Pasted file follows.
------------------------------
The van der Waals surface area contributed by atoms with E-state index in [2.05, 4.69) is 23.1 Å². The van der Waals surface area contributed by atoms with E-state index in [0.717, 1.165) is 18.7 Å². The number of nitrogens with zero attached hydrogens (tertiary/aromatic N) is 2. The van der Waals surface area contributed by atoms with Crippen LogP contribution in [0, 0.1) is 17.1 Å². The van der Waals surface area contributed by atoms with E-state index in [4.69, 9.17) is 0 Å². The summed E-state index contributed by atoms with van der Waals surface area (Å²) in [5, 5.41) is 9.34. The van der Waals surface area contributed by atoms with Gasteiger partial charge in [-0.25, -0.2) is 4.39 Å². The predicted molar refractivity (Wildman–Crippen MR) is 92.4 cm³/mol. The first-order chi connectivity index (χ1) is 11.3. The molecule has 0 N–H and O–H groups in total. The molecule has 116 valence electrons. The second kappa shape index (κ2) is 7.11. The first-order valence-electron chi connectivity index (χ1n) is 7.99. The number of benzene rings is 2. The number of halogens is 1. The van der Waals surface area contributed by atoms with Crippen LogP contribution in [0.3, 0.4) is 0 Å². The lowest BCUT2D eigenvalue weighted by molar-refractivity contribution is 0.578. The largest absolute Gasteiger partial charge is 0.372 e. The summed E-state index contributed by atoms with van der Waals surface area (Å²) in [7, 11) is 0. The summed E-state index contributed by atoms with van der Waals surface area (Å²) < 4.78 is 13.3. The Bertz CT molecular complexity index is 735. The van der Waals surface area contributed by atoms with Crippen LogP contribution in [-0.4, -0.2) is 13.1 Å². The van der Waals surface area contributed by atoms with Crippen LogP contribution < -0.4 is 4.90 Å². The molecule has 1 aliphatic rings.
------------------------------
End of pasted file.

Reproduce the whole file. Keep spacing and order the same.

The van der Waals surface area contributed by atoms with E-state index in [2.05, 4.69) is 23.1 Å². The van der Waals surface area contributed by atoms with E-state index in [0.717, 1.165) is 18.7 Å². The number of nitrogens with zero attached hydrogens (tertiary/aromatic N) is 2. The van der Waals surface area contributed by atoms with Crippen LogP contribution in [0, 0.1) is 17.1 Å². The van der Waals surface area contributed by atoms with E-state index in [4.69, 9.17) is 0 Å². The summed E-state index contributed by atoms with van der Waals surface area (Å²) in [5, 5.41) is 9.34. The van der Waals surface area contributed by atoms with Gasteiger partial charge in [-0.25, -0.2) is 4.39 Å². The predicted molar refractivity (Wildman–Crippen MR) is 92.4 cm³/mol. The first-order chi connectivity index (χ1) is 11.3. The molecule has 0 N–H and O–H groups in total. The molecule has 116 valence electrons. The second kappa shape index (κ2) is 7.11. The first-order valence-electron chi connectivity index (χ1n) is 7.99. The number of benzene rings is 2. The number of halogens is 1. The van der Waals surface area contributed by atoms with Crippen LogP contribution in [0.3, 0.4) is 0 Å². The lowest BCUT2D eigenvalue weighted by molar-refractivity contribution is 0.578. The largest absolute Gasteiger partial charge is 0.372 e. The summed E-state index contributed by atoms with van der Waals surface area (Å²) in [7, 11) is 0. The summed E-state index contributed by atoms with van der Waals surface area (Å²) < 4.78 is 13.3. The Bertz CT molecular complexity index is 735. The van der Waals surface area contributed by atoms with Crippen LogP contribution in [-0.4, -0.2) is 13.1 Å². The van der Waals surface area contributed by atoms with Crippen LogP contribution < -0.4 is 4.90 Å². The molecule has 1 aliphatic rings.